When you start dating someone, there’s a lot to find out about them — their interests, their values, and how you two overlap (or don’t) on certain things, to name a few.
But what about finances?
When you meet them for dinner, do you ask, “How was your day — and do you contribute to a 401(k) or have any debt?”
“For a lot of people, talking about money may not come naturally,” Heather Winston, a financial planner and an assistant director at Principal Financial Group, told Business Insider. “It’s also not likely to come up on your first date either — if you want a second one.”
She said that while it’s not something to focus on too early, it’s also not a conversation you want to table until after you walk down the aisle, or worse, when all the bills show up.
“When your relationship is getting more serious, it’s time to have a more frank talk about money,” Winston said. “It won’t always be easy, but addressing the difficult conversation will be critical to establishing a strong foundation for your future together.”
But talking about money does not always come easily. So we asked financial experts to weigh in on the best ways to talk to your partner about money — especially when you just started dating.
Here’s their best advice.
Addressing money conversations early on in a relationship is critical, Anuj Nayar, financial health officer at LendingClub, told Business Insider.
“Waiting until you have a money-related issue means it’s too late, emotions are high, and rash decisions will likely be made,” he said. “Talking openly about your financial expectations helps set the stage for a healthy relationship.”
Although money is a tough subject to bring up, it may be easier if you take baby steps, Nayar said.
“Start with just letting your significant other know your credit score and work up to the big stuff, like planning for retirement,” he said. “Not only will this strengthen your relationship early on, but it will also strengthen your financial, physical, and mental health.”
Nayar said that in a recent survey conducted at LendingClub, they found that people who discuss their debt and tackle finances head-on were less likely to feel isolated and prioritize other aspects of their health and well-being.
When bringing up money, there is a way to be inquisitive, yet not too overt.
“Frame questions as ‘What if … ‘” Allison Kade, a millennial money expert with Fabric, told Business Insider. “This way, you can start understanding their underlying psychology by asking broader questions.”
Some of her favorite examples include “If you won the lotto, what would you do with the money?” and “If you had to choose between working 90-hour weeks for the rest of your career but making a ton of money and working 20-hour weeks but scrimping, which would you choose, and why?”
A subtle way to bring up finances is by bringing up a money goalyou’re working on.
“It’s easier to approach the conversation of money with someone you’re dating by giving them an idea of what’s happening in your life, including a money goal you’re working towards,” Nayar said.
He said this can be anything from saying you’re saving for a vacation, starting a new job, or working to pay down debt.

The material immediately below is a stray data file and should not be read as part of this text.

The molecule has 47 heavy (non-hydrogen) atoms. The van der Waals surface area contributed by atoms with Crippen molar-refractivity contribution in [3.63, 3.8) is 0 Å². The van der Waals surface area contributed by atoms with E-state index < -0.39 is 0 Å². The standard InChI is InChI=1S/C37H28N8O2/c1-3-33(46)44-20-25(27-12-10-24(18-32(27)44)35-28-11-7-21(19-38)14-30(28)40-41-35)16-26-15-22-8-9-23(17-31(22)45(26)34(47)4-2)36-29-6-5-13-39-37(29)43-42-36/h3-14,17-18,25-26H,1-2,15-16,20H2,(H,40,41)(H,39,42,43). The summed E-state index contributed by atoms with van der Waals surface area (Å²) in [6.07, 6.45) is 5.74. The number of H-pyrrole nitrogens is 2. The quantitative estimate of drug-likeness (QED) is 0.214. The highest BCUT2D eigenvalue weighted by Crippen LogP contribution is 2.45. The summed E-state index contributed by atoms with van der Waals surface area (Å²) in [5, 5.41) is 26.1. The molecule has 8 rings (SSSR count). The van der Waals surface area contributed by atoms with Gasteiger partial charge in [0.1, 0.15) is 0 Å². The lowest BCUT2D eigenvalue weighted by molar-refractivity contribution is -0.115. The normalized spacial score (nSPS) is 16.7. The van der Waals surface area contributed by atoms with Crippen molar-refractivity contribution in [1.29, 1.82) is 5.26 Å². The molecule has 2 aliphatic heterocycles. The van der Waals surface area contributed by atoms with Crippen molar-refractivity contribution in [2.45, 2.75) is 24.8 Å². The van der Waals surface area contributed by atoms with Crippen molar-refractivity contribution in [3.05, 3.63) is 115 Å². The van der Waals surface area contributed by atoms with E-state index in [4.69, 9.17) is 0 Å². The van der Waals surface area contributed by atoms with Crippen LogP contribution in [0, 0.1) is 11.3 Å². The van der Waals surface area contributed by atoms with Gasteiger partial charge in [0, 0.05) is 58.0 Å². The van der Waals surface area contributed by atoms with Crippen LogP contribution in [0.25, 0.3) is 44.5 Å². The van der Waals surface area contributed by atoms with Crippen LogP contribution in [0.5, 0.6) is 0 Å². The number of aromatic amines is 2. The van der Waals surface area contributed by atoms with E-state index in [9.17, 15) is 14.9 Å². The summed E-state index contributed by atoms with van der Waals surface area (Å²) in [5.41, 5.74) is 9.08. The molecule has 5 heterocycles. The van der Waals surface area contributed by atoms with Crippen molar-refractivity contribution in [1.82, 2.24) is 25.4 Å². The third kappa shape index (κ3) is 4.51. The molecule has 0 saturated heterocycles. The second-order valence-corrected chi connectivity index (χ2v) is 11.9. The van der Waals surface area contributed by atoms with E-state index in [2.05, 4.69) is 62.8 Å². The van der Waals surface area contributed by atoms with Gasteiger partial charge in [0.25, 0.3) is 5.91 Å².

“These are great segues to open up a candid conversation about money,” Nayar said.
Another way to keep the money conversation going is by creating money goals together.
“This creates a support system to hold you each accountable,” Nayar said.
When he first started dating his wife, they talked about her credit and started making steps together to improve it.
“This saved us tens of thousands of dollars when we bought a house, due to her improved credit score,” Nayar said. “It’s never too late to start.”
When you find out how someone was raised, financially speaking, it can tell you a lot about how they view money today.
“A great deal of our opinions and attitudes about money come from our family,” Kade said. “So a great way to start understanding where your significant other is coming from is to understand his or her upbringing — and you can start with conversations about your childhoods.”
She said you can ask things like “Were your parents particularly strict?” and “Did your parents fight a lot about money?” Kade said that if you start by sharing, you can open up a two-way conversation.
While one person may want to know how much debt their new partner has, another may prioritize the other’s day-to-day spending habits.
“If you’re at the point where it makes sense to start understanding each other’s finances, have a list of topics in mind when you initiate the conversation,” Kade said. “Suggestions include: any debts, including a sense of when they hope to pay it off; credit health (ideally, you’d each talk about your credit scores); and emergency funds, if any.”
If you need a prompt to help you bring up finances, you can always cite an article you read, Kade said.
“Admittedly, it’s a little awkward to say, ‘Let’s have a money conversation — bring your credit score and bank statements,'” she said. “But if you do want to understand where your partner stands financially, you can take some of the heat off yourself by foisting the attention on someone else and say, ‘I read this online article about having a money talk with your partner. Why don’t we just play along and try it out?'”
Originally Published on Business Insider.
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